At a meeting with the White House Rural Council, Obama introduced a swathe of measures to try to mitigate some of the effects of the drought, including nearly $30m in aid to help struggling crop and livestock farmers.
“It is a historic drought, and it’s having a profound impact on farmers and ranchers all across many states,” Obama said.
According to the latest weekly crop progress report from the US Department of Agriculture (USDA), half of the nation’s corn crop was in poor condition as of August 5, as well as 39% of the soybean crop. About 60% of all US farmland is estimated to be affected.
Obama said that he hoped members of Congress returning to rural constituencies during the summer recess would gain a better understanding of the urgency of the situation and pass the Farm Bill immediately upon their return.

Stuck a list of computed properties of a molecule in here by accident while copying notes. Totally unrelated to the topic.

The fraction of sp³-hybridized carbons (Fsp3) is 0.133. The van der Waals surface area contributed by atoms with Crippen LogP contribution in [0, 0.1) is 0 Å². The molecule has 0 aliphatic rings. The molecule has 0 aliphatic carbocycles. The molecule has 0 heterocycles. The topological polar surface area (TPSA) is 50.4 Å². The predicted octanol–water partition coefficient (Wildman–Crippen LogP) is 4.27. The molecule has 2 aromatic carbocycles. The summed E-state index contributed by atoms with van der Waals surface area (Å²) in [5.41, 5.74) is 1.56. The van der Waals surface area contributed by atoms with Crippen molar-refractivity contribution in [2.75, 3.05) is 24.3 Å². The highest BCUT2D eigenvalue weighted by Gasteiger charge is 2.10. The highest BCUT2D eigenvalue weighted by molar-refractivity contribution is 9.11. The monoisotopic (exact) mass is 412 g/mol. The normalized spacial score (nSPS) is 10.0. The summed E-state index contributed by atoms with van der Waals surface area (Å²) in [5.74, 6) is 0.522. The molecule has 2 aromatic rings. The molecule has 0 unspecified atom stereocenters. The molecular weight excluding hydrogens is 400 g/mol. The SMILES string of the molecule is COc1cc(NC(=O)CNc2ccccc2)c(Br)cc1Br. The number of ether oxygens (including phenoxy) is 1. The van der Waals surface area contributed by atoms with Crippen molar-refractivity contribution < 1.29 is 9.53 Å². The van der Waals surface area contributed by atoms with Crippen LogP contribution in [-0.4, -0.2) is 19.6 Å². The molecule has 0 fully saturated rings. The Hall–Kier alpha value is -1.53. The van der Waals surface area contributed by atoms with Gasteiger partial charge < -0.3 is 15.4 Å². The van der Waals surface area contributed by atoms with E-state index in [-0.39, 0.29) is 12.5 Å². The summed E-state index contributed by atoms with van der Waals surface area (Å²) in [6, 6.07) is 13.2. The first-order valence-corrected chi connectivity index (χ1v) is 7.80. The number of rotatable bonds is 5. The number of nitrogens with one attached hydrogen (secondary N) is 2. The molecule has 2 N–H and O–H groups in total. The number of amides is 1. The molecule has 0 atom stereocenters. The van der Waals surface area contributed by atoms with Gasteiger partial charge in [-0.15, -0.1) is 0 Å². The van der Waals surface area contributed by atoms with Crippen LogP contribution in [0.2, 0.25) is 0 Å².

“Congress needs to pass a farm bill that will not only provide important disaster relief tools, but also make necessary reforms and give farmers the certainty that they deserve,” he said. “That’s the single-best way that we can help rural communities both in the short term, but also in the long term. And we’ve already seen some good bipartisan work done in the Senate.”
The full extent to which the drought will impact food prices is not yet known, the USDA said in its latest food price outlook, but it expects higher prices across the board. Among the food products likely to be most strongly affected are meats – with poultry predicted to be the first to reflect the impact of higher feed costs – dairy products, and fats and oils, particularly soybean oil.
The USDA says that most price impacts at retail are likely to be felt in 2013, if not sooner.
Click here for more information on the administration’s drought response.